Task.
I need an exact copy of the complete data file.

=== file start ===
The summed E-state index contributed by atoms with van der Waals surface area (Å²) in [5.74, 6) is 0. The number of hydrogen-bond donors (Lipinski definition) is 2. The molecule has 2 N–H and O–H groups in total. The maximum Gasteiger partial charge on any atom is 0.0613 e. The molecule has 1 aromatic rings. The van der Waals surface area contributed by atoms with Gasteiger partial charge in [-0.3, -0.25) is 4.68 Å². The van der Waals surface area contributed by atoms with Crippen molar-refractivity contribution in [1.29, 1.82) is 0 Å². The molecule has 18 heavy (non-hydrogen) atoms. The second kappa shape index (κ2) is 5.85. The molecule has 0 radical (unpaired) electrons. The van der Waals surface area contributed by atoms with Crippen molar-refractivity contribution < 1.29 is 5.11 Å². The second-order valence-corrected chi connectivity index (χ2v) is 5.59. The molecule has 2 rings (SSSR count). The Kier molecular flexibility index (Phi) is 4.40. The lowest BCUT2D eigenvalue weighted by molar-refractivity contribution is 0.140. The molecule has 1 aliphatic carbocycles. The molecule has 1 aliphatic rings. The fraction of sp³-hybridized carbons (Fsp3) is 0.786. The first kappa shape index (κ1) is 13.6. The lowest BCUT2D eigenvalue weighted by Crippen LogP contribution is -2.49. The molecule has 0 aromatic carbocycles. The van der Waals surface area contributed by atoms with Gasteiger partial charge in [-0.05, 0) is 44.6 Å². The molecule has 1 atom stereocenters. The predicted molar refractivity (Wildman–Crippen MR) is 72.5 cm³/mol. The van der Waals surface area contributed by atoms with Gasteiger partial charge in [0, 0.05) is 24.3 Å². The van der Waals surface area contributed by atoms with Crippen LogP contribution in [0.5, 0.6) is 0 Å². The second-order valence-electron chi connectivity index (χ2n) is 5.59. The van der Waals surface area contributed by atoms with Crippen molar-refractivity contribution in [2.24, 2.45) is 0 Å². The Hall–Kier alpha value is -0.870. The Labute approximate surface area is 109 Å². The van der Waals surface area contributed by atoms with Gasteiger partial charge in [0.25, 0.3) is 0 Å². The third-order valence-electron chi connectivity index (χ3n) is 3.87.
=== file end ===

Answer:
The summed E-state index contributed by atoms with van der Waals surface area (Å²) in [5.74, 6) is 0. The number of hydrogen-bond donors (Lipinski definition) is 2. The molecule has 2 N–H and O–H groups in total. The maximum Gasteiger partial charge on any atom is 0.0613 e. The molecule has 1 aromatic rings. The van der Waals surface area contributed by atoms with Gasteiger partial charge in [-0.3, -0.25) is 4.68 Å². The van der Waals surface area contributed by atoms with Crippen molar-refractivity contribution in [1.29, 1.82) is 0 Å². The molecule has 18 heavy (non-hydrogen) atoms. The second kappa shape index (κ2) is 5.85. The molecule has 0 radical (unpaired) electrons. The van der Waals surface area contributed by atoms with Crippen molar-refractivity contribution < 1.29 is 5.11 Å². The second-order valence-corrected chi connectivity index (χ2v) is 5.59. The molecule has 2 rings (SSSR count). The Kier molecular flexibility index (Phi) is 4.40. The lowest BCUT2D eigenvalue weighted by molar-refractivity contribution is 0.140. The molecule has 1 aliphatic carbocycles. The molecule has 1 aliphatic rings. The fraction of sp³-hybridized carbons (Fsp3) is 0.786. The first kappa shape index (κ1) is 13.6. The lowest BCUT2D eigenvalue weighted by Crippen LogP contribution is -2.49. The molecule has 0 aromatic carbocycles. The van der Waals surface area contributed by atoms with Gasteiger partial charge in [-0.05, 0) is 44.6 Å². The molecule has 1 atom stereocenters. The predicted molar refractivity (Wildman–Crippen MR) is 72.5 cm³/mol. The van der Waals surface area contributed by atoms with Gasteiger partial charge in [0, 0.05) is 24.3 Å². The van der Waals surface area contributed by atoms with Crippen LogP contribution in [0.5, 0.6) is 0 Å². The second-order valence-electron chi connectivity index (χ2n) is 5.59. The van der Waals surface area contributed by atoms with Crippen molar-refractivity contribution in [2.24, 2.45) is 0 Å². The Hall–Kier alpha value is -0.870. The Labute approximate surface area is 109 Å². The van der Waals surface area contributed by atoms with Gasteiger partial charge in [0.25, 0.3) is 0 Å². The third-order valence-electron chi connectivity index (χ3n) is 3.87.